Exploring gender through the lens of the superhero myth, BALLOON questions how we raise boys when our concept of masculinity has become narrow.
For fifteen-year-old Sam, surviving high school means staying below radar. But that becomes impossible after he becomes the target of the school’s next viral video. He’s pressured to “hit back,” but Sam isn’t so sure—even if he does have superpowers.
Best Short Film Grand Prix – HollyShorts (Oscar Qualified) 2019
While at The American Film Institute, Jeremy made four short films, LINE, A TRAVELING SYMPHONY, THE BELL, and, most recently his thesis film, BALLOON (winner, Grand Prix HollyShorts), which explores questions of toxic masculinity in the way we raise our boys. He wrote and directed a spec comedy pilot, FOR REAL, which is the satirical journey exploring American narcissism in the age of the social media star. Prior to AFI, Jeremy worked in New York’s Broadway theater community where he started as an actor and ultimately began producing and directing. He produced the concert and subsequent Broadway workshop for Tony Award-winner Jason Robert Brown’s debut musical SONGS FOR A NEW WORLD. As casting director, he worked on THE BOY FROM OZ starring Hugh Jackman as well as Cameron Mackintosh’s CATS. As a director, he assisted the New York Theatre Workshop production of Houshang Touzie’s OUR SWEET LIFE BY THE PACIFIC OCEAN starring Shoreh Agdashloo and exploring the life of a Persian family living in America. Other credits include YANK! (Off-Broadway, associate producer), MARY POPPINS (Broadway, assistant to the producer), MISS SAIGON (Broadway tour). He lives with his partner in Los Angeles.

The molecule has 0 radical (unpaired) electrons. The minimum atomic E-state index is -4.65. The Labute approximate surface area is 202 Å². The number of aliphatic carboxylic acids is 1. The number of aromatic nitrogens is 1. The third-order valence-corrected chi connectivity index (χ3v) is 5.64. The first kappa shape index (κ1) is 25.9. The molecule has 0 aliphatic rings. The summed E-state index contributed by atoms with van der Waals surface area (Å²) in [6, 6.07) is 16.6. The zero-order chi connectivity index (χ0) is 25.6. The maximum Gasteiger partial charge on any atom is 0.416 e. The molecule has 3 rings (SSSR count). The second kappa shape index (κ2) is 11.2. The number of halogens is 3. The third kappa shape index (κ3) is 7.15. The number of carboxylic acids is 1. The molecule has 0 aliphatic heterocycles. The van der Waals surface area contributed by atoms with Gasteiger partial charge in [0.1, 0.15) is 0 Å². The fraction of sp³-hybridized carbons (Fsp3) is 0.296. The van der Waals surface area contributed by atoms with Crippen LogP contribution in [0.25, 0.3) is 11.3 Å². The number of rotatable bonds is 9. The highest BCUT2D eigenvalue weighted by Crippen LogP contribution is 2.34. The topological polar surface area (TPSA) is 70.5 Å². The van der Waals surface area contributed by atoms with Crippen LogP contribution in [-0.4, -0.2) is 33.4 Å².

Our boys are in crisis. The age-old model of manhood—to be a warrior, a leader, the breadwinner—is disappearing. But nothing is emerging in its place—leaving a void of purpose. From the moment they’re born, our boys are trapped by this outdated construct of masculinity. And, what’s worse, they don’t know how to communicate that they’re trapped because the language they would use has been classified as off limits because its too “girly” or “gay.”
I made BALLOON for my nephew—who at twelve I see already trying to reconcile who he is with what our culture expects of the masculine. I made it for my brothers whom I watched growing up, constrained by the same prison I found myself in. I also made it for the women in my life—some of whom collaborated on this project with me. They have too long had to stomach the toxicity of our culture’s dated concept of masculinity. But it’s also for me—for the boy I was who felt so isolated, unwelcome, and unloved. With BALLOON I give him the super powers he always wanted, and hopefully hint at the kind of hero I hope he still can become.